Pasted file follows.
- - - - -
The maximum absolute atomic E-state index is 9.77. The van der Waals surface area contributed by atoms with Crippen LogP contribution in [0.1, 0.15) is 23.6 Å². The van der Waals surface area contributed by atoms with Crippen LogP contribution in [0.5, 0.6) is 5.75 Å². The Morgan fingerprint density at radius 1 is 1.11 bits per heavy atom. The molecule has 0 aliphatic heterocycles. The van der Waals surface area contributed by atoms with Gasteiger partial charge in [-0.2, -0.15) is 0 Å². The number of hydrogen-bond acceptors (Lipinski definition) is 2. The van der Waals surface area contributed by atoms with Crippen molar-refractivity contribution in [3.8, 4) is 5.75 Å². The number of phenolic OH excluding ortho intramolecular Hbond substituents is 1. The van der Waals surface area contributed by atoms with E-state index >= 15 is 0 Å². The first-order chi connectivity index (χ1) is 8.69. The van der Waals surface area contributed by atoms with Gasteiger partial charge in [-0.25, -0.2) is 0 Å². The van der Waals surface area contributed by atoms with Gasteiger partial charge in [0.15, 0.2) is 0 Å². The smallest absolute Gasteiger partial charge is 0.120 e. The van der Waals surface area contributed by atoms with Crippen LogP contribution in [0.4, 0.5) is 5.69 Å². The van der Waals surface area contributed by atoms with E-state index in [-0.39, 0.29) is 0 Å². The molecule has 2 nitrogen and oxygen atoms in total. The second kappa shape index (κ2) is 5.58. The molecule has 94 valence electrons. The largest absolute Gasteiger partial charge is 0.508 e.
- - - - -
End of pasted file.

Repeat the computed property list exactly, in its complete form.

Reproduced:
The maximum absolute atomic E-state index is 9.77. The van der Waals surface area contributed by atoms with Crippen LogP contribution in [0.1, 0.15) is 23.6 Å². The van der Waals surface area contributed by atoms with Crippen LogP contribution in [0.5, 0.6) is 5.75 Å². The Morgan fingerprint density at radius 1 is 1.11 bits per heavy atom. The molecule has 0 aliphatic heterocycles. The van der Waals surface area contributed by atoms with Gasteiger partial charge in [-0.2, -0.15) is 0 Å². The number of hydrogen-bond acceptors (Lipinski definition) is 2. The van der Waals surface area contributed by atoms with Crippen molar-refractivity contribution in [3.8, 4) is 5.75 Å². The number of phenolic OH excluding ortho intramolecular Hbond substituents is 1. The van der Waals surface area contributed by atoms with E-state index >= 15 is 0 Å². The first-order chi connectivity index (χ1) is 8.69. The van der Waals surface area contributed by atoms with Gasteiger partial charge in [-0.25, -0.2) is 0 Å². The van der Waals surface area contributed by atoms with Gasteiger partial charge in [0.15, 0.2) is 0 Å². The smallest absolute Gasteiger partial charge is 0.120 e. The van der Waals surface area contributed by atoms with Crippen LogP contribution in [0.4, 0.5) is 5.69 Å². The van der Waals surface area contributed by atoms with E-state index in [-0.39, 0.29) is 0 Å². The molecule has 2 nitrogen and oxygen atoms in total. The second kappa shape index (κ2) is 5.58. The molecule has 94 valence electrons. The largest absolute Gasteiger partial charge is 0.508 e.